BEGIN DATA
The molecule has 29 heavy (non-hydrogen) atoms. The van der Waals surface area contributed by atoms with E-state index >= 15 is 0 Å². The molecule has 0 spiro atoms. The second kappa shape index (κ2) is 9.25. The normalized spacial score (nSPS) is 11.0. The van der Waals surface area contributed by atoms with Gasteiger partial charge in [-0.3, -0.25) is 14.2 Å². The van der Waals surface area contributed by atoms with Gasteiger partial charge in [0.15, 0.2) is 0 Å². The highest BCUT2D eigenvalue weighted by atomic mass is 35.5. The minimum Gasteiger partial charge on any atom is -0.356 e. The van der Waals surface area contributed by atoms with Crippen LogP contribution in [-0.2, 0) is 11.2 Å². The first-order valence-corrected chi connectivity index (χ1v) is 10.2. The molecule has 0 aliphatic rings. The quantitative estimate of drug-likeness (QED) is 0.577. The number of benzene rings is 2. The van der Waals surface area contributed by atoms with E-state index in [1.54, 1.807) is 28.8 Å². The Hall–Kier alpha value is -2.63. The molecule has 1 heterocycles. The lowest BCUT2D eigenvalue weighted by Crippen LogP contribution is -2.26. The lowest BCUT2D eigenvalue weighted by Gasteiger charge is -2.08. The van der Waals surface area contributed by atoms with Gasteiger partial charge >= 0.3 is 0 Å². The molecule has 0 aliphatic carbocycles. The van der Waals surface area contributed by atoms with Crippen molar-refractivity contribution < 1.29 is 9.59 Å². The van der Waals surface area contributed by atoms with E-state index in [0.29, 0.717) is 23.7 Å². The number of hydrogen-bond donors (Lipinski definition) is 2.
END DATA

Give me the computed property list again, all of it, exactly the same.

The molecule has 29 heavy (non-hydrogen) atoms. The van der Waals surface area contributed by atoms with E-state index >= 15 is 0 Å². The molecule has 0 spiro atoms. The second kappa shape index (κ2) is 9.25. The normalized spacial score (nSPS) is 11.0. The van der Waals surface area contributed by atoms with Gasteiger partial charge in [-0.3, -0.25) is 14.2 Å². The van der Waals surface area contributed by atoms with Gasteiger partial charge in [0.15, 0.2) is 0 Å². The highest BCUT2D eigenvalue weighted by atomic mass is 35.5. The minimum Gasteiger partial charge on any atom is -0.356 e. The van der Waals surface area contributed by atoms with Crippen LogP contribution in [-0.2, 0) is 11.2 Å². The first-order valence-corrected chi connectivity index (χ1v) is 10.2. The molecule has 0 aliphatic rings. The quantitative estimate of drug-likeness (QED) is 0.577. The number of benzene rings is 2. The van der Waals surface area contributed by atoms with E-state index in [1.54, 1.807) is 28.8 Å². The Hall–Kier alpha value is -2.63. The molecule has 1 heterocycles. The lowest BCUT2D eigenvalue weighted by Crippen LogP contribution is -2.26. The lowest BCUT2D eigenvalue weighted by Gasteiger charge is -2.08. The van der Waals surface area contributed by atoms with Gasteiger partial charge >= 0.3 is 0 Å². The molecule has 0 aliphatic carbocycles. The van der Waals surface area contributed by atoms with Crippen molar-refractivity contribution < 1.29 is 9.59 Å². The van der Waals surface area contributed by atoms with E-state index in [0.29, 0.717) is 23.7 Å². The number of hydrogen-bond donors (Lipinski definition) is 2.